Monday, June 10, 2019

Promise of e-commerce in enabling access to markets for rural entrepreneurs

While the mainstream discussion on e-commerce had centred around the consumption side, its real development impact may lie on the production side. In particular, I am intrigued by the possibility of e-commerce platforms being a critical market access linkage provider for entrepreneurs and producers in the rural areas. 

In terms of the scale of rural penetration of e-commerce, there is no comparison to what is happening in China,
The number of Taobao Villages, defined by AliResearch as administrative village with e-tailers clustering and total annual e-commerce transaction volume of more than RMB 10 million (about US$1.5 million), as well as at least 10 percent of village households actively engaging in e-commerce or at least 100 active online shops operated by villagers, primarily with the use of and marketplace – increased from 212 in 2014 to 2,118 in 2017 and to 3,202 in 2018. Most Taobao Villages are in coastal areas and show significant trends of clustering... Development of Taobao Villages shows a trend of clustering, and new Taobao Villages tend to emerge next to existing Taobao Villages... According to Ali Research, the clustering trend results from a developed industrial base in old Taobao Villages, attractiveness from e-commerce success in existing nearby Taobao Villages, and the rapid development of an e-commerce service ecosystem. The number of active online shops in Taobao Villages increased from 70,000 in 2014 to 660,000 in 2018. Clothing, furniture, and shoes were the top three purchased products from Taobao Villages. Luggage and leather goods, auto accessories, toys, and bedding products are also very popular.
Its impact on the development side,
A fast-growing body of case studies on e-commerce in rural China focuses on Taobao Villages. Numerous cases show the prosperity of Taobao Villages and that people gain wealth and have better lives through participating in e-commerce. Case studies, such as Shaji in Jiangsu province and Caoxian in Shandong province, show many young and talented people, including women, have returned to their hometown in rural areas, earning income similar to or higher than they were as migrant workers in the cities and at the same time enjoying family life with their elderly and children. Many have become leaders of e-commerce in their home villages and are role models for their fellow villagers. Case studies in Mengjin in Henan province show people are enriched by access to new markets through online platforms for traditional cultural products such as peony painting and Tang tri-color ceramics. Case studies in Xifeng in Guizhou province show households received higher farmgate price for kiwis and therefore have an incentive to increase the production through online sales to domestic as well as European markets. Many cases, including poverty-stricken counties in remote and mountainous areas, show that access to an online market allows people in rural areas to enjoy the convenience, variety, and similarly low prices that are enjoyed by people in big cities...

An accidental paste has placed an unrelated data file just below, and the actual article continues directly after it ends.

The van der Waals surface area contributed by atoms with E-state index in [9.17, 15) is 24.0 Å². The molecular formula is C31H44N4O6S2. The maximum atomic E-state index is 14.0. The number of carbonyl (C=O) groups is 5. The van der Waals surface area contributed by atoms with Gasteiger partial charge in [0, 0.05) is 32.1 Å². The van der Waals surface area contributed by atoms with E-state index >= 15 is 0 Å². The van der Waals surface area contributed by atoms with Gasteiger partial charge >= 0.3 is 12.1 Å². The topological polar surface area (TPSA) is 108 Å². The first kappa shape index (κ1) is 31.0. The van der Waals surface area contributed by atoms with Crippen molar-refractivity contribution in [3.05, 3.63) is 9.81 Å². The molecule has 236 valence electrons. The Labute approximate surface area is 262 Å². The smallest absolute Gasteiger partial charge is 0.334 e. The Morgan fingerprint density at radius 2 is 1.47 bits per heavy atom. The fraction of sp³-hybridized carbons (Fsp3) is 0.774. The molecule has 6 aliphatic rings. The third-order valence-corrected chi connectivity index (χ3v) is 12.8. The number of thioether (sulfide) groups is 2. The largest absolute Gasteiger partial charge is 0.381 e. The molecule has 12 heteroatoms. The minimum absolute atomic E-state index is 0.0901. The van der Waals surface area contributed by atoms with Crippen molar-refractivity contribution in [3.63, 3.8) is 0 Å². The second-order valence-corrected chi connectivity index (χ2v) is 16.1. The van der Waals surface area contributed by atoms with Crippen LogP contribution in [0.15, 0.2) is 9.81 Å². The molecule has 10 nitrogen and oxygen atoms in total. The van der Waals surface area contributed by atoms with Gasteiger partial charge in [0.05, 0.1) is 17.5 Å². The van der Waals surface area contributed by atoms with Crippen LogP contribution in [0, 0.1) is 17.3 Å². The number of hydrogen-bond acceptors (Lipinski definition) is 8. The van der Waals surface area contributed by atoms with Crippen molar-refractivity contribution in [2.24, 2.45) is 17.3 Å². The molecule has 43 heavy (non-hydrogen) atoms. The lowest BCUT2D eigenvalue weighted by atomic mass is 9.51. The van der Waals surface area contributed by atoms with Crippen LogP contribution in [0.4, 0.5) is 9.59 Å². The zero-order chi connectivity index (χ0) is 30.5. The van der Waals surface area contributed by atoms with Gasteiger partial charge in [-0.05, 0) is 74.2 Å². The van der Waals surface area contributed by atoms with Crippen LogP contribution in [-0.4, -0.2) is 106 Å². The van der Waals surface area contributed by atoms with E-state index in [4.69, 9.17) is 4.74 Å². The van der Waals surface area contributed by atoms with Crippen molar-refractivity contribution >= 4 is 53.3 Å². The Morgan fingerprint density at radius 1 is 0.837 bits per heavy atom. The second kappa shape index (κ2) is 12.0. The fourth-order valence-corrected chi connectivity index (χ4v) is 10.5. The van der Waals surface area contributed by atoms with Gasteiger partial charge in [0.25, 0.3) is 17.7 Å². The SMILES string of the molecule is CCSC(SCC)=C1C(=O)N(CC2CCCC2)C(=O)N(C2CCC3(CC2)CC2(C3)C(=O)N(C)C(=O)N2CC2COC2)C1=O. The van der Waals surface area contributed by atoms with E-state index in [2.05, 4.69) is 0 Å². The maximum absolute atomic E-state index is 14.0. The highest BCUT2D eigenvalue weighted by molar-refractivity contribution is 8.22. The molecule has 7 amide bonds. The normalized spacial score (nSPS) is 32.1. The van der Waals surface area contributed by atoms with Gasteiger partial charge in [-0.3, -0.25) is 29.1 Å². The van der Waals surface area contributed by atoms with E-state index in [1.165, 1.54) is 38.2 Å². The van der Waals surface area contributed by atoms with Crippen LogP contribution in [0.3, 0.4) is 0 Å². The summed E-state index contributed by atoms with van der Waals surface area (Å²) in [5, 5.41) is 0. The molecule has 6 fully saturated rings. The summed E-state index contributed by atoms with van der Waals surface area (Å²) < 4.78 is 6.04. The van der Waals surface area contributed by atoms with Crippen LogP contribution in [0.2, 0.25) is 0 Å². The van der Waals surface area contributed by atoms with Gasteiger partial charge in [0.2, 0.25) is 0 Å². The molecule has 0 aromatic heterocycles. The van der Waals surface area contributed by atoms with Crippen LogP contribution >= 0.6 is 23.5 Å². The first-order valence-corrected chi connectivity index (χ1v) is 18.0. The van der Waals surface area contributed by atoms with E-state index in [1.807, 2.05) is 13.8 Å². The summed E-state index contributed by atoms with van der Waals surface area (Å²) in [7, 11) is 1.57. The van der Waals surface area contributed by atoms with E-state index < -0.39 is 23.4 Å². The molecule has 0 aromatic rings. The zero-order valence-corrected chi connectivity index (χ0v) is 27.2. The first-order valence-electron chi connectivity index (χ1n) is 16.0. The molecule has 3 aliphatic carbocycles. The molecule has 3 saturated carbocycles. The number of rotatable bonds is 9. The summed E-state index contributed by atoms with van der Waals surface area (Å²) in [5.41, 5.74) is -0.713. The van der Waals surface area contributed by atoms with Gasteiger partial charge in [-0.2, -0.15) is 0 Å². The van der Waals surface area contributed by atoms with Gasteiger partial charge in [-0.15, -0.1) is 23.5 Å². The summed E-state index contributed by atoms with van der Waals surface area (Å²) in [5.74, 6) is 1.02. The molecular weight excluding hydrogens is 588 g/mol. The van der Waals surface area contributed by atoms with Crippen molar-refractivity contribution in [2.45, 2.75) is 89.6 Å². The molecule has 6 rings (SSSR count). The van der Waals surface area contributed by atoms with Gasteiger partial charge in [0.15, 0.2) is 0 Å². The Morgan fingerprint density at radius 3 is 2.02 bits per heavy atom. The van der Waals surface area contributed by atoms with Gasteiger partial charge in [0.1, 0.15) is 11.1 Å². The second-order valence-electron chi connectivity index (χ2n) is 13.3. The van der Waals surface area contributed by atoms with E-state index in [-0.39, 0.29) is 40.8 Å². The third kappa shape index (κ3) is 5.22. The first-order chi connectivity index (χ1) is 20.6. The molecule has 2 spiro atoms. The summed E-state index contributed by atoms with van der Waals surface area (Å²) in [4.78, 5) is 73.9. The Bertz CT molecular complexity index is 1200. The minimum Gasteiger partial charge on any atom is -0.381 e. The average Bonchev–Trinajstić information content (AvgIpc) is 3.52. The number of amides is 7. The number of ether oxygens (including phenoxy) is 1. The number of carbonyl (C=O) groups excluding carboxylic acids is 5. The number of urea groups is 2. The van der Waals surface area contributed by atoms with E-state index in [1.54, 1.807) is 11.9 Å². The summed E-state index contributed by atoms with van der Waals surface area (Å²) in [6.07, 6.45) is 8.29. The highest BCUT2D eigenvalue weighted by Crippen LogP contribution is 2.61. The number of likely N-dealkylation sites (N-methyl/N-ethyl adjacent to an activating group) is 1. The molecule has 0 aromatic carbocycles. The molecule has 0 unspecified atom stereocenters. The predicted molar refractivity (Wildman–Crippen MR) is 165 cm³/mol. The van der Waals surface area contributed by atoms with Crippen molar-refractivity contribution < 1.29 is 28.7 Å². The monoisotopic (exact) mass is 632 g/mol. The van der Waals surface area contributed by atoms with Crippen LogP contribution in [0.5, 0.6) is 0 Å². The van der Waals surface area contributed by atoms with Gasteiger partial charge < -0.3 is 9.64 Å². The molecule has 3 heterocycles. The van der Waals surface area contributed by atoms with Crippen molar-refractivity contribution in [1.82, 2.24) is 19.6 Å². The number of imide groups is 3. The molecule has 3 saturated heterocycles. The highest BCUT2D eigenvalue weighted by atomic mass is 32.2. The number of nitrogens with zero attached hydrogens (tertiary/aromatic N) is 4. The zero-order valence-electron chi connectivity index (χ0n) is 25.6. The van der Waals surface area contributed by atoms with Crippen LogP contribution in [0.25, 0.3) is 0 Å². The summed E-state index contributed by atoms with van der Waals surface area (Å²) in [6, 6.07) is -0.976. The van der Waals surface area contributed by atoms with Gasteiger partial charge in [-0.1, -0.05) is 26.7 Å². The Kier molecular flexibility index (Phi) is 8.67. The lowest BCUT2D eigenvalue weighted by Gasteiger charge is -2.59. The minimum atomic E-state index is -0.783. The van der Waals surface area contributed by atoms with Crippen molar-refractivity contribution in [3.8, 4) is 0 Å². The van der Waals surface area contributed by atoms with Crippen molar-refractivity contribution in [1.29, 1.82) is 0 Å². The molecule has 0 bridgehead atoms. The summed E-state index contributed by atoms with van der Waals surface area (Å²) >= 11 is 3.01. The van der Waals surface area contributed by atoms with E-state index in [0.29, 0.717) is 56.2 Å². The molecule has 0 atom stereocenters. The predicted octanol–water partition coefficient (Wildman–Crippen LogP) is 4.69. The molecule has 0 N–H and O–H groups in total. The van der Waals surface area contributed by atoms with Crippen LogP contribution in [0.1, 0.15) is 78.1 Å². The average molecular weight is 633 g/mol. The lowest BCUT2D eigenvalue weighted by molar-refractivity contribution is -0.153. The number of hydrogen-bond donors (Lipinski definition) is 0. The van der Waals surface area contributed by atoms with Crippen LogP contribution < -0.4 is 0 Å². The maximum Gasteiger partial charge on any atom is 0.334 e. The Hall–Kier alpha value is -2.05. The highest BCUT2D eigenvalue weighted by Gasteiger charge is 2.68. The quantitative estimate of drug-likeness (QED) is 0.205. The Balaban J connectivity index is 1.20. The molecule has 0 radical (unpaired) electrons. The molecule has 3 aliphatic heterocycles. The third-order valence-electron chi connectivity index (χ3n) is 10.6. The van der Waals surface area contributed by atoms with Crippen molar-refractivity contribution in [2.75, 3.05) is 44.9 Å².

The Chinese Taobao Village development report (Nanjing University and AliResearch 2018) examines the patterns of formation of the Taobao Villages and their evolution, drawing from extensive fieldwork. The report shows that, while most Taobao Villages on the coast developed spontaneously, often led by a couple of first-mover return migrants and followed by fellow villages, government support, often through subsidized service provision by experienced e-commerce service firms, has become a major force for the incubation of inland Taobao Villages.